Criminal Behavior As Terrorist Actions


In this discussion, you will explore motivations behinds a person’s decision to utilize terror as a weapon. You will discuss the criminal nature of mass violence incidents that have occurred within the United States and the related terror these incidents created and how our criminal and civil legal systems process these type of cases. Many of these motivations or intents can be categorized into four sub-types—left-wing, right-wing, single issue, and international. The intent of these behaviors is when the psychologist focuses on the why factors to increase our understanding of what type of variables may contribute or increase probability of these crimes.

Some examples of self-initiated extremist offenders who have committed these acts resulting in terror are Ted Kaczynski, Christopher Dormer, Timothy McVeigh, Erik Harris, Seung-Hui Cho, Charles Whitman, and the Tsarnaev brothers, among many others.

When responding to these types of incidents the criminal justice system is more focused initially on the threat assessment aspect of the crime having been committed and less interest in what lead up to the crime. However, once the injured have been attended to and the scene rendered safe, the law enforcement function of evidence collection, locating witnesses, and following up on leads that lead back to the causation of the crime are fulfilled.

Here, we reflect on both a comprehensive picture of the offender and the role they viewed their victims as playing in their act and how the victims view themselves as targets of such acts. The National Institute of Justice has conducted studies to determine patterns for each group and characteristics that overlap between the categories. One of the resources for this discussion is an article that sums up the studies—”A Look at Terrorist Behavior: How They Prepare, Where They Strike” from National Institute of Justice. Just keep in mind the differences between established terror organizations and their use of terror and individuals who create an environment of terror as a direct result of incidences of mass violence that they create.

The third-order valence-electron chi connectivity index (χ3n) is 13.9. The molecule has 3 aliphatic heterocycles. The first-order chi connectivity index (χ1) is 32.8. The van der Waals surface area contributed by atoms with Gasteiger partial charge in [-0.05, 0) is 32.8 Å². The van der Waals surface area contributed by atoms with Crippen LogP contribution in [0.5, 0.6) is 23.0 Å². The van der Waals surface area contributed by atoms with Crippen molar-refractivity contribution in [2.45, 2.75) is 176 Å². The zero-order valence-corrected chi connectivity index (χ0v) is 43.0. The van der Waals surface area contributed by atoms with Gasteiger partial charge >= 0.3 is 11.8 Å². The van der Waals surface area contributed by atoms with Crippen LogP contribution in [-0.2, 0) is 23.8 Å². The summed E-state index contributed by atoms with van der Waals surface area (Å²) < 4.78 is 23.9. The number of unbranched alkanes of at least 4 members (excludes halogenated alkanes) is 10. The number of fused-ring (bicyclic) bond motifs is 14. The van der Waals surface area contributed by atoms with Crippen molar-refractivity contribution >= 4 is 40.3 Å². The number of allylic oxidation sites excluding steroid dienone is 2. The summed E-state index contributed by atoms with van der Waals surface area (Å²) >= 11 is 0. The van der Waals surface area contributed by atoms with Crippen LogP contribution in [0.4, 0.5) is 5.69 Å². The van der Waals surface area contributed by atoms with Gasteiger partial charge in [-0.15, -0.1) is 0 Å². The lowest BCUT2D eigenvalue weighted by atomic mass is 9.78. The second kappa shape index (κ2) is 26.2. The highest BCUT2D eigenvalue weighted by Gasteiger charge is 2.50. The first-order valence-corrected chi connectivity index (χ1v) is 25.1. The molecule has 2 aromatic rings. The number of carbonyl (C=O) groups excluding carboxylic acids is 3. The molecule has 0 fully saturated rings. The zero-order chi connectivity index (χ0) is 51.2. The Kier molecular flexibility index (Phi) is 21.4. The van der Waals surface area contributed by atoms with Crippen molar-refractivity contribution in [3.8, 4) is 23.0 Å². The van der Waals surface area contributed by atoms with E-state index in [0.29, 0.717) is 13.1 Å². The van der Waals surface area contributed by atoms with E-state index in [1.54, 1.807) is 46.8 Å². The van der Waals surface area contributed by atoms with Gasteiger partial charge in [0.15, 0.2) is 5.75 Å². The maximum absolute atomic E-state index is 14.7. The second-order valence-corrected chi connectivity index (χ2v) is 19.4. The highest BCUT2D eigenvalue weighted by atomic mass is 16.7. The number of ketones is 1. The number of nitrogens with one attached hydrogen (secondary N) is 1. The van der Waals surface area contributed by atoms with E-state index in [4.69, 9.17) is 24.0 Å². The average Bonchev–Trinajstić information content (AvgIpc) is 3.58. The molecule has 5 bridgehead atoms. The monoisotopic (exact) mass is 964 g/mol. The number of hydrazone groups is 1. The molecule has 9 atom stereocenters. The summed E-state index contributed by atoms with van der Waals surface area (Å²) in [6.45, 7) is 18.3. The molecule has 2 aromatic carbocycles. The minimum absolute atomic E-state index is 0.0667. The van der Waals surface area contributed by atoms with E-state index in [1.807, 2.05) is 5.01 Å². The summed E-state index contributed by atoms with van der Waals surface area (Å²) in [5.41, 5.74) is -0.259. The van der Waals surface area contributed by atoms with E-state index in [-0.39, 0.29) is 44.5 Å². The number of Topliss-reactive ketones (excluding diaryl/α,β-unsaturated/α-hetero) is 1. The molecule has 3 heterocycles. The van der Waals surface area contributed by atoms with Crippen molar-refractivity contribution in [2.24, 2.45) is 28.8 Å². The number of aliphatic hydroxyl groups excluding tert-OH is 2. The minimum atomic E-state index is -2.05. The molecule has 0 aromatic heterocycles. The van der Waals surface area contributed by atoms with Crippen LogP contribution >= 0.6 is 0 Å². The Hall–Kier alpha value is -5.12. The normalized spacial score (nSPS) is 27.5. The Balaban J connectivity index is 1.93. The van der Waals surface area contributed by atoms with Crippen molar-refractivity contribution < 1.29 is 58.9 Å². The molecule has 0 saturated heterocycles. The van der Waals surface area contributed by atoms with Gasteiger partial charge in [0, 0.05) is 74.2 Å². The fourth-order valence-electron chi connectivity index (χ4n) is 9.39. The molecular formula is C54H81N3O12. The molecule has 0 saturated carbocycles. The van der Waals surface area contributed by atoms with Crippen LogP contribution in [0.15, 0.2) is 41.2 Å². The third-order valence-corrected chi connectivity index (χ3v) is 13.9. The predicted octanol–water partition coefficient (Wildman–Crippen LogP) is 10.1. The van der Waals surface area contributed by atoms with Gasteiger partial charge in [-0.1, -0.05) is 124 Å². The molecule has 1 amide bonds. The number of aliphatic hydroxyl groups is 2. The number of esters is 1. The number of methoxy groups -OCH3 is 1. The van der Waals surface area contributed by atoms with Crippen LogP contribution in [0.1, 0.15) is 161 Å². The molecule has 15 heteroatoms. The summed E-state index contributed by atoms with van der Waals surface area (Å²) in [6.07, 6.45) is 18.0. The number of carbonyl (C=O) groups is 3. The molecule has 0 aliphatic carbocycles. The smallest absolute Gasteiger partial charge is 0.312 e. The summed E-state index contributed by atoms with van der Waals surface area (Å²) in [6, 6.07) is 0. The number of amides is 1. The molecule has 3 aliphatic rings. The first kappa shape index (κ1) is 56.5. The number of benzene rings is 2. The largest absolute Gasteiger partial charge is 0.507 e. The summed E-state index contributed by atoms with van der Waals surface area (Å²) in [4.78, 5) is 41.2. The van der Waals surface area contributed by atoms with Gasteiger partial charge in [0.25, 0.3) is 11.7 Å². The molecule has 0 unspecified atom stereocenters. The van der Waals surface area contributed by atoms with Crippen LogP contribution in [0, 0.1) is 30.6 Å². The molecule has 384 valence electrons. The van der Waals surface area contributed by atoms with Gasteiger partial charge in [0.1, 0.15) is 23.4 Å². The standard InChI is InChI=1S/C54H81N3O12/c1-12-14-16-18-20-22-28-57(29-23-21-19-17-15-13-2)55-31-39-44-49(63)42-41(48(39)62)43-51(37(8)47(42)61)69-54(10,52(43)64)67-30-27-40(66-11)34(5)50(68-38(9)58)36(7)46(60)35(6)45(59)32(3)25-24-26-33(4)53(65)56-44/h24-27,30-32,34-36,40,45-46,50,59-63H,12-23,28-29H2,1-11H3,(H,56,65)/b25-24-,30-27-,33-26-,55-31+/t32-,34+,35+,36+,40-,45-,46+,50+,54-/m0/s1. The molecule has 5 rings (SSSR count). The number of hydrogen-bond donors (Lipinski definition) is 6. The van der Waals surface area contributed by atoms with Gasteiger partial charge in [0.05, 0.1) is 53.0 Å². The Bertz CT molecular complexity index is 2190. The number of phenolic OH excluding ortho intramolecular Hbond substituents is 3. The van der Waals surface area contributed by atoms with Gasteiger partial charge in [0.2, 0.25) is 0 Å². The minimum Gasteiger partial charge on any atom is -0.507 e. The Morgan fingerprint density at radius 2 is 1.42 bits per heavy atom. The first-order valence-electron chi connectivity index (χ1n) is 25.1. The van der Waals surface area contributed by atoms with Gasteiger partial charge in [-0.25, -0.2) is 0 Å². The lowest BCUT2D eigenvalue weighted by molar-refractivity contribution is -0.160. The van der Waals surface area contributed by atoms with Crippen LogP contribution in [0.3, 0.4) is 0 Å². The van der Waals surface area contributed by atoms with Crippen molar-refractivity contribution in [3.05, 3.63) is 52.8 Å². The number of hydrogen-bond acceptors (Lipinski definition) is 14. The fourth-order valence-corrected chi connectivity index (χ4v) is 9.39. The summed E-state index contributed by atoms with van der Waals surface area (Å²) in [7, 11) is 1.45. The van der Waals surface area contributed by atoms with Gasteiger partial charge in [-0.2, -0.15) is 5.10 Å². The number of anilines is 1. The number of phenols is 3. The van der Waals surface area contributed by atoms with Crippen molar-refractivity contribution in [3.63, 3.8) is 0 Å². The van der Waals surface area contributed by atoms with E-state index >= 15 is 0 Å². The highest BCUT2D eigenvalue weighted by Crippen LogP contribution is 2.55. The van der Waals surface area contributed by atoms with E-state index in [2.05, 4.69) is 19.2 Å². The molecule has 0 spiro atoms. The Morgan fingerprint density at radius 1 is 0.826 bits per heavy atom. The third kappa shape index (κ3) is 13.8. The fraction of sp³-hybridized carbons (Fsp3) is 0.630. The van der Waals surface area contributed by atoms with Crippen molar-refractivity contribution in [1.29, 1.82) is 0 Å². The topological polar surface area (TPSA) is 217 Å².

Other resources for this discussion are the Bureau of Counterterrorism and the National Counterterrorism Center (NCTC). This type of research will often answer your socioeconomic questions relative to an individual’s participation or motivation to participate in these extremist organizations. The left navigation bar on Bureau of Counterterrorism Web site leads to many interesting items that you may want to use for this discussion.

Choose a terrorist organization as the basis for your discussion. You may choose any terrorist organization but be assured that you will find plenty of information by searching the U.S. Department of State Web site for any of these:

  • Al-Qaeda.
  • Boko Haram.
  • ISIL (Islamic State of Iraq and the Levant).
  • ISIS (Islamic State in Iraq and Syria or Islamic State of Iraq and al-Sham).
  • The Haqqani Network.


In your main post:

  • Identify your chosen organization.
  • Provide a description of who you think a typical member terrorist may be with regard to gender, race, age, and socioeconomic status. Check out the profiles you will see on the NCTC site for specific details on known terrorists.
  • Describe the use of forensic assessment information, penalties, burden of proof, and key players when a terrorist is recognized as a criminal in our legal system. For insight on this issue, you might want to search this question, “What happens to terrorists in our legal system?”
  • Explain your ideas on the causes of this criminal behavior using the unit readings. Justify your answers by integrating at least two different psychological theories into your explanation.

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